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nashville. but nashville wasn't quite ready for him. >> you know, a lot of songs we were playing on our showcase were songs that ended up on my first album and became hits. and we're playing them for these record companies in town and they're going, we just don't hear him. we don't get it. i think that was the thing. i don't think people really got me and what i was doing, because at the time there was nothing out like me. ♪ >> for seven years, aldean struggled to get the attention of the music industry. by 2005 he was ready to move back to macon. >> my cousin was basically like, i'm coming back so i need a job, i need you to help me find a job. >> reporter: but just as aldean was packing up his guitar, a small independent record label stepped in. >> we had a working horse in nashville called broken bow records. they were the only one to come that night. the owner came to the back after
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the show and walked up to me and said, welcome to broken bow records. we want to sign you. >> reporter: his debut self-titled album spun off the single "hick town." ♪ that's wait we get down in a hick town. >> reporter: and his first of 20 number one singles with "why." ♪ why do i always use the words that cut the deepest. >> reporter: aldean has stretched the limits of country music and expanded its audience by incorporating pop. ♪ don't you want to stay here a little while. >> reporter: and even hip-hop, rapping on the song "dirt road anthem." and later inviting lud-a-cris to do part of the song. >> he took the song and made his
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own spin and i was like, this is awesome. we have collaboration with miranda on this album. ♪ the whiskey is supposed to drown the memory. >> her harmony on that chorus really makes it. i also heard you actually were drinking whiskey. sometimes it's apple juice, sometimes sweet tea. you went for the real thing. >> video shoots are a long day. we were just sitting around, let's just go for it. ♪ all the folks down in lynchburg, tennessee. >> reporter: that unique sound has made aldean a multi-platinum star and taken him around the world. next month aldean will play a show in las vegas, almost a year after 58 people were killed and nearly a thousand more injured by a gunman during an outdoor concert there.
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the shooting began while aldean was on stage. >> when somebody buys a ticket to our show or comes into an arena to watch you play, you know, we want them to come, have fun, get home safe and come see us the next time we're in town. the last thing we're thinking is they're going to show up and never leave. >> reporter: as shots were sprayed, aldean raced to find his wife brittany who was backstage and pregnant with their now eight-month-old son memphis. >> reporter: your pregnant wife was there with you. that must have been absolutely terrifying. >> yeah, it definitely was scary, but i think about -- on one handy hate that she was there to have to experience it. on the other hand, it's like i know if she was at home and saw it on the news, she would have freaked out and i don't know what would have been worse. >> but you can be sure we're going to walk through these tough times together every step of the way. >> reporter: just days later and still in a state of shock,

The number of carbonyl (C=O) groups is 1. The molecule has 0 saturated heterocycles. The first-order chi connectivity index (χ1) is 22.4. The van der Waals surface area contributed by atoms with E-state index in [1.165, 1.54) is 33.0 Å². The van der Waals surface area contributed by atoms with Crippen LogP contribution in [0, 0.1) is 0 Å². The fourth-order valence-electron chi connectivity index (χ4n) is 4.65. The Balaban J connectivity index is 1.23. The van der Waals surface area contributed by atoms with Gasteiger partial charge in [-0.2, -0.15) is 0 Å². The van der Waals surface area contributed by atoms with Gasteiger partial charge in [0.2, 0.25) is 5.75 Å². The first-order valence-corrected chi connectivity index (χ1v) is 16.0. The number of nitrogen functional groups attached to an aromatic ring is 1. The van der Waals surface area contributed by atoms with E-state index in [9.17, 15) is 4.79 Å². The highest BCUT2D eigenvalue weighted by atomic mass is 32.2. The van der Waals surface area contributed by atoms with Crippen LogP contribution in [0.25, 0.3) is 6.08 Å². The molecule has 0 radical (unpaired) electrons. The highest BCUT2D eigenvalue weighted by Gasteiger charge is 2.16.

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aldean performed a tribute to the victims and to the late tom petty on "saturday night live." ♪ well, i won't back down. >> reporter: the next day aldean returned to las vegas to visit victims of the shooting in the hospital. have you come to terms that you'll be associated with that night one way or another? >> yeah, and that's the thing, that's not something i want to my resume for the rest of my life. for me it's something -- not that i want to forget, but it's something i choose not to relive over and over. >> reporter: that awful night in las vegas stays with aldean, but the show goes on. ♪ when the lights come on, everybody is screaming, light is in the sky and everybody's singing. >> reporter: he now owns a massive restaurant, aldean's kitchen and bar. it overshadows lower broadway
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where he used to dream. >> it's unbelievable to come this far, you know, just in the 20 years that i've been in nashville and be a part of what's going on in nashville right now, which is amazing. ♪ >> a great entertainer and a whole lot more. well, you can catch jason and his band this fall as they tour their new album "rearview town." jason also talks about how his musical talents are being passed down to his children. let's just say one daughter might be rebelling a little bit against dad's country taste. to hear about that head to today.com/sunday and don't forget to see the podcast for willie's unedited interview with jason aldean. next week willie is back way sunday sitdown with one of my favorites, sarah silverman. they talk about her stand-up and
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her return to a show called "i love you, america." coming up next on "sunday today," harry smith with a profile on the courage and grace profile on the courage and grace of senator john mccain. well, here's to first dates! you look amazing. and you look amazingly comfortable. when your v-neck looks more like a u-neck... that's when you know, it's half-washed. add downy to keep your collars from stretching. unlike detergent alone, downy conditions to smooth and strengthen fibers. so, next time don't half-wash it. downy and it's done. hey justin, think fast! what?! every time! i get lucky every once in a while.